While Loafgren supports the use of DMCAs as a form of free marketing, other artists resort to them because there are few alternatives for protecting original works. Chris Torres, an established NFT artist and maker of the flying feline Nyan Cat meme, says the notices are useful. He described to Fortune how he faces Nyan copycats almost daily. He has used DMCA notices at least 30 times in the last few months to get digital marketplaces to take down imposters and prevent people from being tricked into buying fake ones, he says.

Loafgren believes Torres’s use of DMCAs is hypocritical. “For someone who owes his entire career to fair use and the freedom to redistribute art via the Internet, you would think he’d be more supportive, or at least not proactively against, derivative works,” Loafgren says of Torres. He notes that the body of the eponymous cat in Nyan Cat is itself a reproduction of a Pop-Tart. “Maybe Kellogg’s should DMCA him for using their brand and he’ll change his mind about this rights circus. Good artists copy, great artists steal, fake artists send DMCA notices.”

Loafgren’s anything-goes attitude has supporters. “As long as it’s fair use and there’s something visually or conceptually distinct from the original, I think takedowns have no place in art,” SCHL0MS says. “I always say yes when people ask to riff on my work.”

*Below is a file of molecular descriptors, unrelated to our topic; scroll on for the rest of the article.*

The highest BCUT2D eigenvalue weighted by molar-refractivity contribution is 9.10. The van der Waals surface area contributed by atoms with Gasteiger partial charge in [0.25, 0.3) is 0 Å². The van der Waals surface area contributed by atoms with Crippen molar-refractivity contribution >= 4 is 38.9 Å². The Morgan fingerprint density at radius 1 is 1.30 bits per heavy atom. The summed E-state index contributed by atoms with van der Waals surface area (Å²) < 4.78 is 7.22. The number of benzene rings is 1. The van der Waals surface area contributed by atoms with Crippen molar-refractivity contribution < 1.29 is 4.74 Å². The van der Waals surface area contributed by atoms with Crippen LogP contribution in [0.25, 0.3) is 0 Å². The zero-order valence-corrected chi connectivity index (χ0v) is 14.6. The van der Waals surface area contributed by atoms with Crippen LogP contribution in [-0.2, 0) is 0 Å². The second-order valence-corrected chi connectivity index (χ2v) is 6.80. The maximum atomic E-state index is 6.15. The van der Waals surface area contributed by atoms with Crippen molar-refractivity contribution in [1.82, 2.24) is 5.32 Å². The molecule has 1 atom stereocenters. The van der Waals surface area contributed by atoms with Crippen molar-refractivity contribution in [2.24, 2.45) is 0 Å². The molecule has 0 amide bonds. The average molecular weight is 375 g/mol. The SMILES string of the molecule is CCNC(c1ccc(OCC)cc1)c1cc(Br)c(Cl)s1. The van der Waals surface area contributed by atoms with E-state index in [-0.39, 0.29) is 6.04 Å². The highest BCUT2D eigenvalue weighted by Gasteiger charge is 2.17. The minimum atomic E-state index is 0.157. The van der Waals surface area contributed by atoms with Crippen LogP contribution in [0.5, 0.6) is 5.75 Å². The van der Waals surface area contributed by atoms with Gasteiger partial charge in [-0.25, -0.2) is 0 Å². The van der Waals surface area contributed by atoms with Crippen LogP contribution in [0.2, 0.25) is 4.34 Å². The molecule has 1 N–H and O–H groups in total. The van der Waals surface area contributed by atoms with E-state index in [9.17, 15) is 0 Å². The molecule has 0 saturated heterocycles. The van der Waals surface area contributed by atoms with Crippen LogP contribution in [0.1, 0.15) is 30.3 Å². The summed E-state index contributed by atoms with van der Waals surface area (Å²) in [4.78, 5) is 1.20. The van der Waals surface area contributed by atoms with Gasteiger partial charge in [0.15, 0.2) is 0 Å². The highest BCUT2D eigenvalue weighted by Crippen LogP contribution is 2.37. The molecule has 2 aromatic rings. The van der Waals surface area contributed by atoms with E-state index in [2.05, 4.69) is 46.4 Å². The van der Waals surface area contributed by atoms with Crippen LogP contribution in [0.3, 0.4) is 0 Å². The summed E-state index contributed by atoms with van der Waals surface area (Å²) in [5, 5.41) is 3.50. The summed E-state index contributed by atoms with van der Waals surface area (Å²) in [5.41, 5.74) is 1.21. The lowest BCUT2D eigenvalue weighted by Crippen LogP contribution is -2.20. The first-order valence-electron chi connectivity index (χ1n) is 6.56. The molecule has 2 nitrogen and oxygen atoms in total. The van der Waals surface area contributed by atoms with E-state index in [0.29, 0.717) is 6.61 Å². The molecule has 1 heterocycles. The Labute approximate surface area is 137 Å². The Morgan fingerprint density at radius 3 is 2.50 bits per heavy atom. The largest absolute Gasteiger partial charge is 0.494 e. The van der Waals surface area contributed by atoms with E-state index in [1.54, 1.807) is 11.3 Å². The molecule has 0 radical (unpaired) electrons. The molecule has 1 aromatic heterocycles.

Ray Genco is an entertainment and intellectual property lawyer who has studied NFTs. DMCA notices are “a great tool for an IP holder to choke the proliferation of an infringing work,” he says. “It requires the platform, or the public interface, to ‘delist’ the potentially infringing item. If the secondary artist disagrees there is a process to escalate it and get an adjudication.”

That system worked well up until recently. On the status quo web, where centralized entity middlemen, like YouTube, can receive and respond to requests, there’s generally no problem. But the advent of blockchains changes things. Even when a secondary work is taken off of an NFT listing site, like OpenSea, “the blockchain allows it to continue to be traded,” Genco says.

CryptoPhunks, the infamous CryptoPunk copy that was taken down from OpenSea only to launch their successful independent marketplace, epitomizes the conflict. New Web 3.0 technologies, which can spin up decentralized marketplaces, “create IP and copyright issues left and right. But I’m convinced the proliferation of NFTs is a net positive for artists,” Genco says. “Paintings can be forged and sold as works of masters, but provenance is actually clear & transparent.”

Genco says that most cases either get dropped or reach a settlement outside the courts. It’s hard to litigate art, after all. “Does the secondary work, even though it incorporates a prior work, or looks similar, add a new meaning, message, or expression? The law is not specific. It is ambiguous and allows each case to be creatively argued.”

Web 3.0 is an intellectual property wild west, and was designed to be that way. Numerous artists see their work copied and resold again and again. While DMCA notices are being used as a deterrent, they have become an artform on their own, inspiring copycats to use the takedown notices for PR to launch new knock-off marketplaces.

Slighted artists’ only solace: Imitation is the ultimate form of flattery.

Nimrod Kamer is an active NFT artist and collector in the web3 token community.